THERE are plenty of expectations for the Ninth Malaysia Plan. After all, the Prime Minister has been telling Malaysians to look forward to the five-year development plan, which is to be unveiled in Parliament next Friday.
After all the hype, it would not be wrong to assume that many Malaysians have the perception that the 9MP would be similar to the annual Budget, where tax cuts and increases are announced.
The 9MP is a development plan for the next five years. As in past plans, not every project will be completed within the period; but more importantly, the 9MP is a not a silver bullet to end some of our economic woes.
The public, frustrated by the rise in fuel prices and the cost of living, must know that Datuk Seri Abdullah Ahmad Badawi will not be waving a magic wand on that day.
There will be no news on tax cuts, no increase in cigarette prices, no toll price reductions, no special allowances for teachers and no bonuses for civil servants as in the usual Budget report.
But the thrust of the 9MP, the first under Abdullah's leadership, will have a tremendous impact on the country's economy. The more informed Malaysians hope to see renewed confidence among investors and a lift in the stock market, which is now one of the weakest in the region.
It may not help much in the short and middle term, even after Abdullah's speech, but the economic spillover will surely be felt as the Government is expected to spend up to RM200bil.
The Prime Minister has taken great pains to ensure Malaysians will benefit from the 9MP, which has taken about a year to put together, and by the time, he reads his speech, it would possibly be the 11th or 12th draft.
The previous prime ministers would spend about five days to finalise the details of such development plans with certain key ministers and officials before making them public but this time, Abdullah has dedicated 10 days for this task.
The details of the 9MP remain a secret. But the assumption is the broad strategies, as developing new growth areas such as modernising and developing the agricultural and biotechnology sectors to boost the economy would be emphasised.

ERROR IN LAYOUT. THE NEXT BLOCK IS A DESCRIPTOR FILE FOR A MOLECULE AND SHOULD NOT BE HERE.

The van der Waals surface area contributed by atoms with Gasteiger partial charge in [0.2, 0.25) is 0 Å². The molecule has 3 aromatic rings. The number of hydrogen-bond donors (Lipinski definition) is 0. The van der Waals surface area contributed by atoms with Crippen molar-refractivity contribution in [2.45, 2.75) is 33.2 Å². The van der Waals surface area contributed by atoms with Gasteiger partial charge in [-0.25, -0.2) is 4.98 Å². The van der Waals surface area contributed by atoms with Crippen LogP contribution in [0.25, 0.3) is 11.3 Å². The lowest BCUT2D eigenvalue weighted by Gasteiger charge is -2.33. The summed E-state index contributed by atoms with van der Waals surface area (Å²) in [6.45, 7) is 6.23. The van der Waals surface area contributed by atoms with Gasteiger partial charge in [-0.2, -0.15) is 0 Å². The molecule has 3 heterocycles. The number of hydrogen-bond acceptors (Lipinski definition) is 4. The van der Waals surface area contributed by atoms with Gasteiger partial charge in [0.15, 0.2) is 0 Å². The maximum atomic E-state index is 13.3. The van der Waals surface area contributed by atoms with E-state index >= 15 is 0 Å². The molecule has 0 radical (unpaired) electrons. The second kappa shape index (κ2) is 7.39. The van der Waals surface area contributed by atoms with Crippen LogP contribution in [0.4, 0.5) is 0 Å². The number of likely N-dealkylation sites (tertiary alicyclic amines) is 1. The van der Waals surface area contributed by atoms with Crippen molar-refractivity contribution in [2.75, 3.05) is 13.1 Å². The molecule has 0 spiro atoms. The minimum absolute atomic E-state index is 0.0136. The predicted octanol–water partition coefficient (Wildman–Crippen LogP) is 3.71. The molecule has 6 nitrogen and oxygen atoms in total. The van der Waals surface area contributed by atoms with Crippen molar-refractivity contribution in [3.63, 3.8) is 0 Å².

Used to the pace of a manufacturing-based economy, many Malaysians do not see the tangible benefits of agriculture but this sector has gone beyond just planting padi and fish farming.
From deep-sea fishing to setting up global halal centres for meat to the West Asian market, to products from biotechnology, the leadership is expected to provide more support to these sectors.
It is a two-pronged approach – modernising agriculture and creating wealth and job opportunities for the rural people as well as addressing imbalances in urban-rural wealth. New zones or regions would be identified to be developed into modern agriculture and agro-based areas.
Tourism and education would likely be the other areas that Abdullah would want to see help boost the economy. We can expect to see financial commitment in these two areas.
The appointment of Datuk Mustapa Mohamed, who was very much involved in the drafting of the 9MP, as Higher Education Minister, is a clear indication of the Government's commitment to education. The Government sees knowledge as a key factor in building new businesses and industries.
There would be less talk of building schools this time but more talk on improving the quality of teaching and the curriculum at all levels to meet changing market needs.
For the people of Penang, Abdullah's home state, the surprise is almost certainly to be a second Penang bridge. The bridge will not only help the construction sector but spin off many benefits to the northern region.
A second bridge, estimated to cost RM2.6bil, is necessary as an average of 110,000 vehicles use the existing link during weekdays, with the figure going as high as 120,000 on weekends. Its optimal capacity is 80,000 vehicles.
The new link will surely boost the townships of Bandar Cassia in Batu Kawan, Bandar Perda in Bukit Mertajam and Bandar Bertam Putra in Kepala Batas.
Penang has 1.4 million people, but at least 54% now live on the mainland. Taking this into account, there are plans to use Penang as the transport hub for the northern region. Again, this could be reflected in the 9MP.
The Southern Corridor, to expand development beyond the Klang Valley, is likely to be given attention. States like Negri Sembilan, Malacca and Johor would surely benefit from the emphasis.
But the 9MP would not just be about operating expenses and infrastructure because much focus would be on developing human capital to improve the living standards of Malaysians.
From improving the transport system in the Klang Valley to providing comfortable homes to the lower income groups, Abdullah is expected to spend a lot of his energy on this particular endeavour.